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More People Die by Guillain-Barre Disease Than by Swine Flu Essay (Critical Writing)

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Updated: Feb 14th, 2022

Introduction

The purpose of this paper is to analyze the Guillain-Barre Disease and the swine flu epidemic of 1976-77, to discuss their causes and outcomes, and to find out why the Guillain-Barre Disease was deadlier than the predicted swine influenza. There are maybe many reasons for what happened back then: a political farce, lack of scientific facts, the communication problems between the political leaders and the scientists. The measures were taken against the swine flu outbreak in 1976 was a failure because of the excessive confidence in scientific foresight and they led to the catastrophic development of Guillain-Barre syndrome.

Main text

Viruses are found wherever there is life, and they are believed to have existed since the evolution of living cells. Viruses spread in many ways, and in plants, they are often transmitted from one plant to another by insects. In animals, they can be carried or transferred by blood-sucking insects. Although the flu virus is considered a controlled infection, it remains unique. The ability of this virus to continually change with the appearance of strains with fundamentally new properties makes the flu unpredictable and dangerous. And today, despite the accumulated knowledge and modern achievements in virology genetics, molecular biology, chemistry, and the presence of high technology industries, the fight against the flu virus is not weakening.

According to the standards of the World Health Organization, annual vaccination is the most effective method of preventing influenza epidemics and pandemics. Inactivated influenza vaccines are used in substances for flu vaccination (“Influenza (Seasonal)”, 2018). The effectiveness of an influenza vaccine depends on how well the circulating viruses match the viruses contained in the vaccine. Because of the ever-changing nature of influenza viruses, the WHO Global Influenza Surveillance and Response System (GISRS) – a system of National Influenza Centres and WHO Collaborating Centres around the world – continuously monitors influenza viruses circulating in humans and updates the composition of influenza vaccines two times per year (“Influenza (Seasonal)”, 2018). It is worth noting that the vaccine does not entirely exclude the possibility of getting the flu, but it minimizes the risk of complications of the disease, as well as the occurrence of a fatal outcome.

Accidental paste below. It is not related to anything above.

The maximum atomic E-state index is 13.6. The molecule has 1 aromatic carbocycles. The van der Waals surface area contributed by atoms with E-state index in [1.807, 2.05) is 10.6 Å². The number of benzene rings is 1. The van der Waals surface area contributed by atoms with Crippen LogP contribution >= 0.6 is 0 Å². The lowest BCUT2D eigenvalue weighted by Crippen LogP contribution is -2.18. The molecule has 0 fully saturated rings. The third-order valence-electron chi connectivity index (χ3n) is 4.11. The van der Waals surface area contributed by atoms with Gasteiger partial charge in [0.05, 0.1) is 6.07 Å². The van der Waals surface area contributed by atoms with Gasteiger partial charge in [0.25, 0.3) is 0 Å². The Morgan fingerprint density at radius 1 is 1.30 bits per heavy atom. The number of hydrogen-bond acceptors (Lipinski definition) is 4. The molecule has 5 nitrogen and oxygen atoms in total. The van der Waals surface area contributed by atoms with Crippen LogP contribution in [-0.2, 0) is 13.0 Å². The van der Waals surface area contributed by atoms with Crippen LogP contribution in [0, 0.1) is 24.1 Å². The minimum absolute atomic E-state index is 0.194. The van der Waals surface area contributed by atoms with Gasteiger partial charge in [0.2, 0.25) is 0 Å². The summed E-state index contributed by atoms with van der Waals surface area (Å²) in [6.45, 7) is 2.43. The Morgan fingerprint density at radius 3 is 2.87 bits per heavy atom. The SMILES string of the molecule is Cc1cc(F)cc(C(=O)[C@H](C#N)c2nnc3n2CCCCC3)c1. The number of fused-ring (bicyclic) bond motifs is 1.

The WHO Global Advisory Committee on vaccine safety has registered and studied cases of quite serious side effects when using certain vaccines (“Global Advisory Committee”, 2020). It turned out that universal immunization of the population is not an option, but vaccination of risk groups, with mandatory consideration of medical contraindications, carried out in the pre-epidemic period, can be effective. Most people who are vaccinated carry the flu shot quite easily, and there are no side effects or complications.

In 1976, trust in vaccination among the population dropped completely, when reports emerged saying that it caused Guillain-Barre syndrome. That year, there was an outbreak of swine flu (H1N1) in Fort Dix, New Jersey. (Flu Epidemics) Experts were afraid that the virus was similar to the 1918 Spanish Flu, which killed 50-100 million people worldwide. Hence, to prevent that, a massive vaccination campaign was organized by the U.S. government and 45 million Americans were vaccinated against swine flu. Since the start of the program, the vaccine has been linked to an increase in reports of Guillain-Barre syndrome, which can cause paralysis, respiratory arrest, and death. “Within weeks, reports surfaced of people developing Guillain-Barré syndrome, a paralyzing nerve disease that can be caused by the vaccine” (Harrel, 2009, para. 1). The vaccination program was discontinued after about 25 percent of the United States population was introduced to vaccines.